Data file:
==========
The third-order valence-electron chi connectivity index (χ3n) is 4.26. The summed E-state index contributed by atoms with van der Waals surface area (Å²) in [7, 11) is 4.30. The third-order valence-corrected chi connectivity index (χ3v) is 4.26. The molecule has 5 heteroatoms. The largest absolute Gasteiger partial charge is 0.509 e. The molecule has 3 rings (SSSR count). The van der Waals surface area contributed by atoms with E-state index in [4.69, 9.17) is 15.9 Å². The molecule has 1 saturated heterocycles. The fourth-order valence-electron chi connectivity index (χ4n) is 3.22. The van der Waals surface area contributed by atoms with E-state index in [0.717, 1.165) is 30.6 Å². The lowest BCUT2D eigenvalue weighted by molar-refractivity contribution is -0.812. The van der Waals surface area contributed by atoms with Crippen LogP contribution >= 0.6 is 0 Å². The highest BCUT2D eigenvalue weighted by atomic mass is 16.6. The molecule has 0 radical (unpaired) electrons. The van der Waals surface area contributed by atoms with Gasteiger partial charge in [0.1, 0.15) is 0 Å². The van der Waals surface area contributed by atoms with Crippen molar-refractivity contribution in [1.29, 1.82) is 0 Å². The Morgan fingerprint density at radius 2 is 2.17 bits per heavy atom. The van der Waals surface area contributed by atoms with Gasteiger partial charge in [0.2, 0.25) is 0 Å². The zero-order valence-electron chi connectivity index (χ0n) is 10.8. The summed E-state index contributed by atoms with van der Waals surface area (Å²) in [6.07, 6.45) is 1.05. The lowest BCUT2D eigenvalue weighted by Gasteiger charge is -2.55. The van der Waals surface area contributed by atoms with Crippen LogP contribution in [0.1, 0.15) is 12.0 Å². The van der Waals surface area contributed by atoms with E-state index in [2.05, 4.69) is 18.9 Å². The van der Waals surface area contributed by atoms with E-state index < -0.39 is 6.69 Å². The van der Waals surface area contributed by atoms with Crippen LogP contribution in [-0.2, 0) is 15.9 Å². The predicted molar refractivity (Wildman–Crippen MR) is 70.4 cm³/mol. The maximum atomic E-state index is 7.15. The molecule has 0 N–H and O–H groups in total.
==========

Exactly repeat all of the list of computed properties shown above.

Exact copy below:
The third-order valence-electron chi connectivity index (χ3n) is 4.26. The summed E-state index contributed by atoms with van der Waals surface area (Å²) in [7, 11) is 4.30. The third-order valence-corrected chi connectivity index (χ3v) is 4.26. The molecule has 5 heteroatoms. The largest absolute Gasteiger partial charge is 0.509 e. The molecule has 3 rings (SSSR count). The van der Waals surface area contributed by atoms with E-state index in [4.69, 9.17) is 15.9 Å². The molecule has 1 saturated heterocycles. The fourth-order valence-electron chi connectivity index (χ4n) is 3.22. The van der Waals surface area contributed by atoms with E-state index in [0.717, 1.165) is 30.6 Å². The lowest BCUT2D eigenvalue weighted by molar-refractivity contribution is -0.812. The van der Waals surface area contributed by atoms with Crippen LogP contribution >= 0.6 is 0 Å². The highest BCUT2D eigenvalue weighted by atomic mass is 16.6. The molecule has 0 radical (unpaired) electrons. The van der Waals surface area contributed by atoms with Gasteiger partial charge in [0.1, 0.15) is 0 Å². The van der Waals surface area contributed by atoms with Crippen molar-refractivity contribution in [1.29, 1.82) is 0 Å². The Morgan fingerprint density at radius 2 is 2.17 bits per heavy atom. The van der Waals surface area contributed by atoms with Gasteiger partial charge in [0.2, 0.25) is 0 Å². The zero-order valence-electron chi connectivity index (χ0n) is 10.8. The summed E-state index contributed by atoms with van der Waals surface area (Å²) in [6.07, 6.45) is 1.05. The lowest BCUT2D eigenvalue weighted by Gasteiger charge is -2.55. The van der Waals surface area contributed by atoms with Crippen LogP contribution in [0.1, 0.15) is 12.0 Å². The van der Waals surface area contributed by atoms with E-state index in [2.05, 4.69) is 18.9 Å². The van der Waals surface area contributed by atoms with E-state index < -0.39 is 6.69 Å². The van der Waals surface area contributed by atoms with Crippen LogP contribution in [-0.2, 0) is 15.9 Å². The predicted molar refractivity (Wildman–Crippen MR) is 70.4 cm³/mol. The maximum atomic E-state index is 7.15. The molecule has 0 N–H and O–H groups in total.